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Security

Congress OKs bill to force tech firms to reveal foreign probes into military software

The legislation is part of the Pentagon's spending bill.

The US Congress has approved a spending bill that includes legislation aimed at keeping military software safe from foreign hacking.

The bill, which was approved on Wednesday, requires tech companies to disclose if they allowed countries such as China and Russia to look closely at software sold to the US military, Reuters reports. Allowing foreign powers to examine the source code of software could aid them in attacking government systems, according to security experts.

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Sen. Jeanne Shaheen, a New Hampshire Democrat, drafted the bill.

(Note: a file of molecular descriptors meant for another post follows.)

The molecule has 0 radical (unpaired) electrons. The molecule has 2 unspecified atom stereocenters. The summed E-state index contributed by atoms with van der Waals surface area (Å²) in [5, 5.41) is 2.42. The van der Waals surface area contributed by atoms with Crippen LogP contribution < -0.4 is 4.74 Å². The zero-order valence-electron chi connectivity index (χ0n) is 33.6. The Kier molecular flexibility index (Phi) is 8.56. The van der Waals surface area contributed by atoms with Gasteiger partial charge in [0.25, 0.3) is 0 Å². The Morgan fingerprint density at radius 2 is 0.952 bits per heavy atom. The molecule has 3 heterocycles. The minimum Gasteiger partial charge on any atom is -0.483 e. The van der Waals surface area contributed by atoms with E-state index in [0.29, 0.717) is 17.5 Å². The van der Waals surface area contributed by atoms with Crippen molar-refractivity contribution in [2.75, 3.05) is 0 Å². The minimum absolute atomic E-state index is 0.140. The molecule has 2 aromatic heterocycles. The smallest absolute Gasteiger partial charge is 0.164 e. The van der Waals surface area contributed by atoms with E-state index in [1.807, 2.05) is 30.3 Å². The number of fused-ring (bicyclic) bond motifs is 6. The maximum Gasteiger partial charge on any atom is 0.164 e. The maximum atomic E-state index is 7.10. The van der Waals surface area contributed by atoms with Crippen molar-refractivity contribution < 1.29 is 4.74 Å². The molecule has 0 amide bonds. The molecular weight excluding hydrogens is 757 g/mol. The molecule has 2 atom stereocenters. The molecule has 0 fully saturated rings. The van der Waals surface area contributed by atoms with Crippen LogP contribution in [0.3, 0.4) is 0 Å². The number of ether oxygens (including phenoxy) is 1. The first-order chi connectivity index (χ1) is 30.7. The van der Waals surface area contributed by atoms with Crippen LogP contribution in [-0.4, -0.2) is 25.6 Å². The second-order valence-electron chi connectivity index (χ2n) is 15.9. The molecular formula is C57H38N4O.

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The legislation also creates a database of software that's been examined by foreign states considered to be a cyber security risk. The database will be searchable by other government agencies and available to public records requests.

"This disclosure mandate is the first of its kind, and is necessary to close a critical security gap in our federal acquisition process," Sen. Jeanne Shaheen, the New Hampshire Democrat who drafted the bill, told Reuters.

"The Department of Defense and other federal agencies must be aware of foreign source code exposure and other risky business practices that can make our national security systems vulnerable to adversaries."

President Donald Trump is expected to sign the bill.

The legislation was passed by Congress a little more than a month before executives from Facebook, Twitter and Google will face another round of questioning by lawmakers about Russian interference in US elections, at a hearing scheduled for Sept. 5.

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On Tuesday, Vice President Mike Pence placed the blame for US cybersecurity issues on former President Barack Obama, saying that the Trump administration "inherited a cyber crisis."

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